South-eastern Asian country is on the road to equal marriage as the government gives same-sex couples the right to live together and hold blessing ceremonies
Vietnam has legalized gay weddings.
The south-eastern Asian country has officially allowed same-sex couples to organize weddings and have the right to live together.
While the unions won’t be legally recognized as marriages, gay rights campaigners believe it is a large small step on the path to equal rights.
The Government has taken this step after two fines were handed out to a gay and lesbian couple who chose to have a marriage ceremony in the southern provinces of Kien Giang and Ca Mau.
The couples were charged with holding a ceremony ‘contrary to the habits and customs of Vietnam’ and the Law on Marriage & Family of Vietnam which bans marriage between persons of the same sex.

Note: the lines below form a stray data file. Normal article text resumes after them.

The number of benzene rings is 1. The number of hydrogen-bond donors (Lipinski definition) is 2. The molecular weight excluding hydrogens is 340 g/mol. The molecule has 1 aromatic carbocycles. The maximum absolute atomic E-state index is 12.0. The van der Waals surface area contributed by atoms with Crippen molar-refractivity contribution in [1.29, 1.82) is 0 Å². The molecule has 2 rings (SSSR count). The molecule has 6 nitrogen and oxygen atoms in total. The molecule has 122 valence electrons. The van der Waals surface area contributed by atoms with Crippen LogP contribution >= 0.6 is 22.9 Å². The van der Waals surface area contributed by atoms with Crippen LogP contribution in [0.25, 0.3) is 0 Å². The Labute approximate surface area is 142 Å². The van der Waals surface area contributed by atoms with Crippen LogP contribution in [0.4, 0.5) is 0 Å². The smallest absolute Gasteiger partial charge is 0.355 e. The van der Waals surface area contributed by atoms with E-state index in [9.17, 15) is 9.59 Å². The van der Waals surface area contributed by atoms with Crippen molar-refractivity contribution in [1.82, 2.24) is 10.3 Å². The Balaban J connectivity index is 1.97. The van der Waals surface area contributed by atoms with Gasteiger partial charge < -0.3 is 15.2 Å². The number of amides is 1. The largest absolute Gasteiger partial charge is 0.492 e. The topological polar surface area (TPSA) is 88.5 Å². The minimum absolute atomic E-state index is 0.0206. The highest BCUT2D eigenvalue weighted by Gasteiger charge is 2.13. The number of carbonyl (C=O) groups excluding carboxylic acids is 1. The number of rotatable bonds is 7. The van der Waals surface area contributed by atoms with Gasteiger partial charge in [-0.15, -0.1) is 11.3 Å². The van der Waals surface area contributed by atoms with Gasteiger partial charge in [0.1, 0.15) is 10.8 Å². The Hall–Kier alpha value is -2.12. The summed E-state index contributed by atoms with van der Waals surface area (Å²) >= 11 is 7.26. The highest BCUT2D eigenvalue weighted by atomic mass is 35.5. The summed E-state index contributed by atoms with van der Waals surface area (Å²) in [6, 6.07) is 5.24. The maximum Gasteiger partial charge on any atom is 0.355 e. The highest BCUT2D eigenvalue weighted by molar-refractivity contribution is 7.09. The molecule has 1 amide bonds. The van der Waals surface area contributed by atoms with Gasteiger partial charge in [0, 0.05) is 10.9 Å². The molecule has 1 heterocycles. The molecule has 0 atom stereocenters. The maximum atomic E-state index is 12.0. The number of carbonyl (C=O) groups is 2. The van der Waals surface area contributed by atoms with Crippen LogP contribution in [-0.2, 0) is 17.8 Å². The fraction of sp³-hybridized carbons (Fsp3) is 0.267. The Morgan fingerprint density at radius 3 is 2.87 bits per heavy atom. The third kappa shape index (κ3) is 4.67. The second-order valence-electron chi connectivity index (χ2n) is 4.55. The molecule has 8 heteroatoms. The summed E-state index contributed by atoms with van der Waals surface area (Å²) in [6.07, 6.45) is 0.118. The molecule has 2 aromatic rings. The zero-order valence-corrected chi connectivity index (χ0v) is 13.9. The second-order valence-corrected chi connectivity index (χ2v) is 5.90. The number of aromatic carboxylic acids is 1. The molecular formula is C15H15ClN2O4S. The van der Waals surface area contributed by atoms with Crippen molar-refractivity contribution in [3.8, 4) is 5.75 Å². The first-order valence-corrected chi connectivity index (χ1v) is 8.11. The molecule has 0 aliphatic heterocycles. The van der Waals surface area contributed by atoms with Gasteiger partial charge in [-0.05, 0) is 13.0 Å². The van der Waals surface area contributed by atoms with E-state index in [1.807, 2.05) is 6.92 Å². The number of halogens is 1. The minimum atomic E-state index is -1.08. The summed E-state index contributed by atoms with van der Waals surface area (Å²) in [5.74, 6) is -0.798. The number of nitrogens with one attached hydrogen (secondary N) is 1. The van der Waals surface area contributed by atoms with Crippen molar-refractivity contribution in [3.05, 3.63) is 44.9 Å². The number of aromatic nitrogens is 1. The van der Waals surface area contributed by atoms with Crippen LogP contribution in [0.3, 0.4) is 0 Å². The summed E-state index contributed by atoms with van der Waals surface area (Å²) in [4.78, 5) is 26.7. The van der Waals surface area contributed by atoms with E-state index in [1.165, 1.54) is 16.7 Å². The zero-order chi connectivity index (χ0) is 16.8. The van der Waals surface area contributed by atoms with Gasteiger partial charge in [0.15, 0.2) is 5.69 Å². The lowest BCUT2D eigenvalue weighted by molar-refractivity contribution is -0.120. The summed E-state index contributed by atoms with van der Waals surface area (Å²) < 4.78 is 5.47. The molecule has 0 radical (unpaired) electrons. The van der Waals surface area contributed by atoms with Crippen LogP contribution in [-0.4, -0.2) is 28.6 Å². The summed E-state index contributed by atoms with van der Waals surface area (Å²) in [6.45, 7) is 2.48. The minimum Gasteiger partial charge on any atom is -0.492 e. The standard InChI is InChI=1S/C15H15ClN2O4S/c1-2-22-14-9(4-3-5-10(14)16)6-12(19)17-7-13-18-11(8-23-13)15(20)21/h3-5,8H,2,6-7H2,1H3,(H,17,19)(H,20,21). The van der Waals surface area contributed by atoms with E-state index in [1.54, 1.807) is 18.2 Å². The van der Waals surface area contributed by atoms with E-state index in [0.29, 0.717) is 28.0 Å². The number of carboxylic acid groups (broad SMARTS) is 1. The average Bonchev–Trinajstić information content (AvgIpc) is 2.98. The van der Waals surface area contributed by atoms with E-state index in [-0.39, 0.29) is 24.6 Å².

But now with the changing of the law, gay weddings will no longer be illegal.
After starting consultations with relevant departments in summer 2012, same-sex marriage itself was due to be voted on in May this year.
But despite some government ministers saying they support equal marriage, the vote was delayed.
Justice Minister Ha Hung Cuong believes a gradual transition towards same-sex marriage is the best way to achieve the reform.
It is believed the next step will be to equalize the age at which men and woman can get married. Currently the marriageable age for boys is 20 and 18 for girls.
Le Quang Binh, gay rights activist and ISEE director, said: ‘We are going the right way in the fight for same-sex marriage.
‘This might be the first step, but it will still change people’s lives for the better.’